INDIANAPOLIS, Ind. (Jan. 12, 2021) – Several “Constitutional Carry” bills filed for the 2021 legislative session would make it legal for Indiana residents to carry a firearm without a license, fostering an environment hostile to federal gun control.
Rep. Jim Lucas (R-69) prefiled House Bill 1034 (HB1034) along with three Republican cosponsors on Jan. 4. Under the proposed law, anyone who is legally allowed to own a gun could carry it concealed without a state-issued license. Indiana is a “shall-issue” state in which residents who are over the age of 21 can obtain a concealed carry permit after submitting an application and submitting their fingerprints.
Under the proposed law, all other states’ concealed licenses would be recognized. An Indiana resident could still get a permit in order to carry concealed in states that require them.
Three other bills to establish permitless carry in Indiana have also been filed.
EFFECT ON FEDERAL GUN CONTROL
While permitless carry bills do not directly affect federal gun control, the widespread passage of permitless conceal carry laws in states subtly undermines federal efforts to regulate guns. As we’ve seen with marijuana and industrial hemp, a federal regulation becomes ineffective when states ignore it and pass laws encouraging the prohibited activity anyway.
The federal government lacks the enforcement power necessary to maintain its ban, and people will willingly take on the small risk of federal sanctions if they know the state will not interfere. This increases when the state actively encourages “the market.”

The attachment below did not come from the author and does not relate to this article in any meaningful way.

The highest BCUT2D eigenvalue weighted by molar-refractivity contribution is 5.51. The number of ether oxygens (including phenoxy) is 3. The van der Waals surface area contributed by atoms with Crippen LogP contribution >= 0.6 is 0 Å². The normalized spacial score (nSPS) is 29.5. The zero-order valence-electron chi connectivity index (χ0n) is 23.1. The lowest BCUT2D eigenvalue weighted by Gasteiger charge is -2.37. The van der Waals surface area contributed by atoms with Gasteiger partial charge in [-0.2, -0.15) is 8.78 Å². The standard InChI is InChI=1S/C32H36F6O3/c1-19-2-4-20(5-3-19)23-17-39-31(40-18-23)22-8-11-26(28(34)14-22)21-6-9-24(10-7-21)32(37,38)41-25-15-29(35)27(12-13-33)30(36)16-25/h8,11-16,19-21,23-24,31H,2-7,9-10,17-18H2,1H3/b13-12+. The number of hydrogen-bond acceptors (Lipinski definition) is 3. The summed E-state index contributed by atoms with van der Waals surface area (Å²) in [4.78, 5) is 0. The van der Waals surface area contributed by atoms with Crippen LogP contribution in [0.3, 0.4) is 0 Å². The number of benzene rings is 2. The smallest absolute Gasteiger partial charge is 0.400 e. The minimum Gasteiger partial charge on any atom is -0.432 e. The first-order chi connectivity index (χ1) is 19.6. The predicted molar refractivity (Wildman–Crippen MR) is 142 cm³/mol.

Less restrictive state gun laws will likely have a similar impact on federal gun laws. It will make it that much more difficult for the feds to enforce any future federal gun control, and increase the likelihood that states with few limits will simply refuse to cooperate with federal enforcement efforts.
State actions such as passing HB1034 would lower barriers for those wanting to the option of defending themselves with firearms and encourages a “gun-friendly” environment that would make federal efforts to limit firearms that much more difficult.
All three bills have been referred to the Committee on Public Policy, where they will have to pass by a majority vote before moving forward in the legislative process.
- Texas Bill Would Take on any Future Federal Gun Control - February 10, 2021
- Permission not Required: “Constitutional Carry” Bill Filed in Texas - February 2, 2021
- Mississippi Bill Would Take on Federal Gun Control; Past, Present and Future - February 1, 2021